Update on historic failures at HBOS Reading

Lloyds Banking Group
12 May 2021
15 min read


This page was last updated in May 2021 and will be amended when there are any new developments.

Background

In January 2017, six people, two of them former employees of HBOS, were convicted and sentenced to up to 12 years in prison for criminal misconduct between 2003 and 2007 through the HBOS Impaired Assets Division, London and South East Region, based in Reading (‘HBOS Reading’). The convictions for conspiracy to corrupt, fraudulent trading and associated money laundering offences followed a police inquiry that began in mid-2010. 

 


Ongoing investigations into HBOS events prior to Lloyds acquisition 

The FCA and its predecessor, the FSA, have undertaken a number of investigations into the management of HBOS prior to its acquisition by the Group in 2009. The FSA issued a Final Notice and censure in March 2012 that concluded HBOS Corporate Banking Division had failed to take reasonable care to organise and control its affairs responsibly and effectively. In this notice the FSA highlighted the serious breakdown of controls in HBOS Reading.
 


Lloyds' engagement following its acquisition of HBOS

HBOS Reading has received senior level attention from Lloyds Banking Group since HBOS was acquired in 2009. After initial exchanges with the regulator in the first half of 2009, a formal review into the events at HBOS Reading was instructed in conjunction with the FSA in September 2009. This review reported in March 2010 and the information that came to light during this review helped the police to commence their criminal investigation later in 2010 which ultimately led to the January 2017 convictions.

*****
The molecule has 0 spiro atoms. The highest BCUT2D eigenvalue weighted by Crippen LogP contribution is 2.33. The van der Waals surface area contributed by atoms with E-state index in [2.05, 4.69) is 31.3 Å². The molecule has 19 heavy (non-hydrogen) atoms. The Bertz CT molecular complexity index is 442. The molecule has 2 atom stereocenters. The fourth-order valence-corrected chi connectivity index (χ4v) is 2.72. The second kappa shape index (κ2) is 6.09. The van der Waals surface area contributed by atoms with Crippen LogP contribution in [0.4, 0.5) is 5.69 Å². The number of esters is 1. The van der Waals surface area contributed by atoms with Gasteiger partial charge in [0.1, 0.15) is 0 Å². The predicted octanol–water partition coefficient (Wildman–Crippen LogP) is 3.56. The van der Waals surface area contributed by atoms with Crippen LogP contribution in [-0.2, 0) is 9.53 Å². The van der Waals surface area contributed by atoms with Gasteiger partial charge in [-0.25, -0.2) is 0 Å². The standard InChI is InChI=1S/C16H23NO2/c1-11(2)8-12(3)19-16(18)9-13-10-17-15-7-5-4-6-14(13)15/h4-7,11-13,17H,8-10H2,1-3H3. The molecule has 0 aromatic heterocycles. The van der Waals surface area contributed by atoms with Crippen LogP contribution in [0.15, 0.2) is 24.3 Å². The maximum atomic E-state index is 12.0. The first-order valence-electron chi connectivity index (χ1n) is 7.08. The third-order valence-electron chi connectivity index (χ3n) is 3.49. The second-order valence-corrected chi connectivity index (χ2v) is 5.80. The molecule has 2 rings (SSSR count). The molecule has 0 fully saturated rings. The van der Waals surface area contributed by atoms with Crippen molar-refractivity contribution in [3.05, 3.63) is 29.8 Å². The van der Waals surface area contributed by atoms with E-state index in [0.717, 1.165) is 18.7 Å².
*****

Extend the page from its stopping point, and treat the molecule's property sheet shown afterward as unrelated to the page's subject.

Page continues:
Reflections on the Group's handling of HBOS Reading

It is vital that Dame Linda Dobbs’ Review can conclude without the Group prejudicing the review’s consideration  of whether the issues relating to HBOS Impaired Assets office in Reading were investigated and appropriately reported to authorities at the time by Lloyds Banking Group. Nevertheless, while we await the full findings from Dame Linda’s review, we believe there are a number of key lessons which we are already seeking to reflect in our business approach. 

 


Next steps

The Board and Executive of Lloyds Banking Group recognise that the criminal activities that took place in HBOS Reading over a decade ago have not only had a damaging impact on the lives of those customers affected but have also cast a long shadow in undermining confidence and trust more widely. We are determined to learn from the failings made and take appropriate actions to change organisational behaviours in order to rebuild that trust.